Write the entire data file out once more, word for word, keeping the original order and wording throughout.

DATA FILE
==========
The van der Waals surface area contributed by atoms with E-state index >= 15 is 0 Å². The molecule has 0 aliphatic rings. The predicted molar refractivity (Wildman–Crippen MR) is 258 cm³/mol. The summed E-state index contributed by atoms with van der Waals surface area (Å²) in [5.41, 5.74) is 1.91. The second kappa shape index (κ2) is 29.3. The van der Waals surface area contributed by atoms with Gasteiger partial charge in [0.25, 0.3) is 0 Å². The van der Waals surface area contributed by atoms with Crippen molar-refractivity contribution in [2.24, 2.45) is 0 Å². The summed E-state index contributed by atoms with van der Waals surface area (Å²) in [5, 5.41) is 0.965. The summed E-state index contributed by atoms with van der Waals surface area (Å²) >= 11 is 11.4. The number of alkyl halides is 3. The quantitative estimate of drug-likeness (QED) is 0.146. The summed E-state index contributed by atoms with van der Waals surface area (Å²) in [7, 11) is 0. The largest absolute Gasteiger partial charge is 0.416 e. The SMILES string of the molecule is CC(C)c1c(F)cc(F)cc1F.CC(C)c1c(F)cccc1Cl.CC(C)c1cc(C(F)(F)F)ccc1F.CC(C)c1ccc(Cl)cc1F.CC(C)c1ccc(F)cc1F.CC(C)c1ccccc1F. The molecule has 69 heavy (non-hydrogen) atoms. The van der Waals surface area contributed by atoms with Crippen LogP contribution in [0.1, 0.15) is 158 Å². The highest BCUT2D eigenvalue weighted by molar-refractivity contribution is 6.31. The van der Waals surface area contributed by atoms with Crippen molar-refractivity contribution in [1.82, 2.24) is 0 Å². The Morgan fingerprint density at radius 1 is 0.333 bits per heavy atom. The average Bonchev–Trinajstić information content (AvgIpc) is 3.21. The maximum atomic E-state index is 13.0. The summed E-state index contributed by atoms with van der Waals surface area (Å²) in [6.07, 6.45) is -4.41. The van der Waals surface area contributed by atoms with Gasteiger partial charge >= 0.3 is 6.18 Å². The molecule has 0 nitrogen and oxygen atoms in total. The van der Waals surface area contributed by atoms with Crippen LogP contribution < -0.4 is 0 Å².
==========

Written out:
The van der Waals surface area contributed by atoms with E-state index >= 15 is 0 Å². The molecule has 0 aliphatic rings. The predicted molar refractivity (Wildman–Crippen MR) is 258 cm³/mol. The summed E-state index contributed by atoms with van der Waals surface area (Å²) in [5.41, 5.74) is 1.91. The second kappa shape index (κ2) is 29.3. The van der Waals surface area contributed by atoms with Gasteiger partial charge in [0.25, 0.3) is 0 Å². The van der Waals surface area contributed by atoms with Crippen molar-refractivity contribution in [2.24, 2.45) is 0 Å². The summed E-state index contributed by atoms with van der Waals surface area (Å²) in [5, 5.41) is 0.965. The summed E-state index contributed by atoms with van der Waals surface area (Å²) >= 11 is 11.4. The number of alkyl halides is 3. The quantitative estimate of drug-likeness (QED) is 0.146. The summed E-state index contributed by atoms with van der Waals surface area (Å²) in [7, 11) is 0. The largest absolute Gasteiger partial charge is 0.416 e. The SMILES string of the molecule is CC(C)c1c(F)cc(F)cc1F.CC(C)c1c(F)cccc1Cl.CC(C)c1cc(C(F)(F)F)ccc1F.CC(C)c1ccc(Cl)cc1F.CC(C)c1ccc(F)cc1F.CC(C)c1ccccc1F. The molecule has 69 heavy (non-hydrogen) atoms. The van der Waals surface area contributed by atoms with Crippen LogP contribution in [0.1, 0.15) is 158 Å². The highest BCUT2D eigenvalue weighted by molar-refractivity contribution is 6.31. The van der Waals surface area contributed by atoms with Crippen molar-refractivity contribution in [1.82, 2.24) is 0 Å². The Morgan fingerprint density at radius 1 is 0.333 bits per heavy atom. The average Bonchev–Trinajstić information content (AvgIpc) is 3.21. The maximum atomic E-state index is 13.0. The summed E-state index contributed by atoms with van der Waals surface area (Å²) in [6.07, 6.45) is -4.41. The van der Waals surface area contributed by atoms with Gasteiger partial charge >= 0.3 is 6.18 Å². The molecule has 0 nitrogen and oxygen atoms in total. The van der Waals surface area contributed by atoms with Crippen LogP contribution < -0.4 is 0 Å².